What would make you upgrade to Instacast 3?

A third take on the podcatcher comes at a premium

There's always some disappointment when you just bought something and a new version comes out that makes your new toy feel outdated. Apple customers know their bit about it. Less that a year ago I wrote about the changes included in Instacast 2, a 'podcatcher' app that downloads podcasts wirelessly without any need to sync with a desktop computer.

In my review I noted that charging with in-app-purchases for extra features watered down the user experience and felt like fold PC shareware. I also mentioned that the welcome navigation changer could eventually make everything simple but Instacast had a lot to learn. Despite these concerns, I kept using the app religiously. It now has a prime spot on my homescreen along other apps precious to me but not without its kinks.

Developer Vemedio puts it this way: "Switching from Instacast 2 to 3.0 is like buying a brand new car. While everything looks quite familiar, you have a much better experience. Everything just smells fresh and feels great in your hand. And this car has been rebuilt completely with modern technologies." Would you buy a new car when yours is still working with no maintenance costs?

More than a visual revamp

Instacast 3 is a paid upgrade sold as a separate app. From the App Store screenshots the most evident change is the user interface. Now it ditches the blue and sports a lightly textured grey that mimics Apple's typical polished aluminium. The difference is subtle but it's not the iTunes white you see in the native music app or the ivory tones in the Audiobooks HQ app that I reviewed recently.

Along with the new theme, there are some interaction changes, nothing radical, but that could potentially confuse early adopters. Tapping on an episode will immediately launch the player instead of opening the description window. To access this information now you need to tap on the lowercase 'i' on the right. Usability working to reduce the amount of taps needed. Unfortunately this also unmarks episodes as new, as you start playing the accidentally.

If you're in this very same situation, using version 2.0, why would you pay again to get this upgrade?

Some of the big changes are in how you manage the downloadable content. According to the developer, an 3.1. might change this so I won't elaborate much. Instead of setting up complex rules, now you can allow Instacast to use a certain amount of data, say 1Gb, and it will manage the content automatically. To teach the app which are the podcasts with priority, every subscription has its own preferences. This is useful to avoid deleting that old episode you never got to listen to and make room for a newer one.

The developer has traditionally struggled to convey what is archived and what is deleted. I'm not sure what the difference is. The trend seems to be to hide old episodes from the user, whether they are played or not. The option to recover deleted episodes is buried in the settings, making more difficult to discover great new podcasts. This was the case for me with Myke Hurley's CMD+SPACE, which had a lot of excellent episodes to catch up with as I only discovered the show a month ago.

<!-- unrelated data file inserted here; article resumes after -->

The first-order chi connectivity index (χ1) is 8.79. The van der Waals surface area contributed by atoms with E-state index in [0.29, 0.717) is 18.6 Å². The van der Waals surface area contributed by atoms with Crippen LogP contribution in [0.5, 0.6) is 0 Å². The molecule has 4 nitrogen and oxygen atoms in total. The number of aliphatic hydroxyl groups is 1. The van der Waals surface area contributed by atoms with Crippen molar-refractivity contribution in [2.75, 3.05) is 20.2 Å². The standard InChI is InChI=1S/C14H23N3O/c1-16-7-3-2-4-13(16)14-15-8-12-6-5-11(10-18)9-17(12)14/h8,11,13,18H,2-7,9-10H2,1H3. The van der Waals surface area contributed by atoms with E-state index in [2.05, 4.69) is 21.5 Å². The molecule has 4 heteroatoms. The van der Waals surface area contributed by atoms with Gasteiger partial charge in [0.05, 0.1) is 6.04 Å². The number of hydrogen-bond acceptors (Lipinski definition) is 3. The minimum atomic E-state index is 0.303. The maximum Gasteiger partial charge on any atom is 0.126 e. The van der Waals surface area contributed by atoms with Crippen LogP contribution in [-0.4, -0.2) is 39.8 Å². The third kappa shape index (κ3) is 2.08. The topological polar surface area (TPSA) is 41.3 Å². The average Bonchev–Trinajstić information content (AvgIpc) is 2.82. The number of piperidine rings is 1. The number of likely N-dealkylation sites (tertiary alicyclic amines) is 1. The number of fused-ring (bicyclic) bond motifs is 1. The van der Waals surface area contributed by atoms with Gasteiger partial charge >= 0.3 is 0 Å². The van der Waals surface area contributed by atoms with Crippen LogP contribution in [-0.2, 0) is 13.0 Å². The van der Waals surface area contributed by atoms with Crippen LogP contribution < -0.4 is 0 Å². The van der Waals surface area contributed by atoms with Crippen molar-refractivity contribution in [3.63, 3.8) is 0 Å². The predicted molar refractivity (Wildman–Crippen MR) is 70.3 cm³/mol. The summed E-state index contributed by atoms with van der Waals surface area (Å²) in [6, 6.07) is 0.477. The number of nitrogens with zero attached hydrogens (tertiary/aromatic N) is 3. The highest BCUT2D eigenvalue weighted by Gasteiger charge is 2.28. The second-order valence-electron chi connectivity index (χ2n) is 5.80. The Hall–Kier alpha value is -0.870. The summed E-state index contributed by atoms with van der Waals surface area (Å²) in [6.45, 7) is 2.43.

Under-the-hood improvements

Whatever that has changed in Instacast 3 means it doesn't support devices running anything older iOS 6. The clunky iCloud sync has been changed to a proprietary solution that should be more reliable syncing between devices. This sync is now even more important because Instacast 3 is now an Universal app. Notice how Instacast HD has also disappeared from the App Store.

When you first launch version 3.0 you'll need to setup your preferences again. For users of version 2.2 you probably have saved your subscriptions to iCloud — do this before you delete the app! Incacast 3 should be able to download the database from there but not the podcasts. This is a bummer for people that use the app everyday or are subscribed to a lot of shows as they will have to be downloaded again — use Wi-Fi to avoid cellular data charges.

Is this all really necessary?

I completely understand users happy with the old product that don't want to upgrade for the sake of upgrading. I also see how others will explore the competition (see Downcast) instead of paying the upgrade fee. My recommendation here isn't based on the monetary cost, as I'm all for supporting independent developers and supporting the apps I use daily. No problem with buying the app again whatsoever.

The evolution of Instacast over the years

Users hesitating to upgrade should be aware that the initial setup can be tedious and that the offline storage micro-management seems like a work in progress. On the positive side, Instacast 3 comes with no in-app-purchase experiments, ditches old technology to take advantage of the perks of iOS 6 and is potentially a more future-proof edition. For a regular podcast listener, this is a no brainer. We've gone a long way since the first edition and paying this toll is the way to say "yes, I want more of this".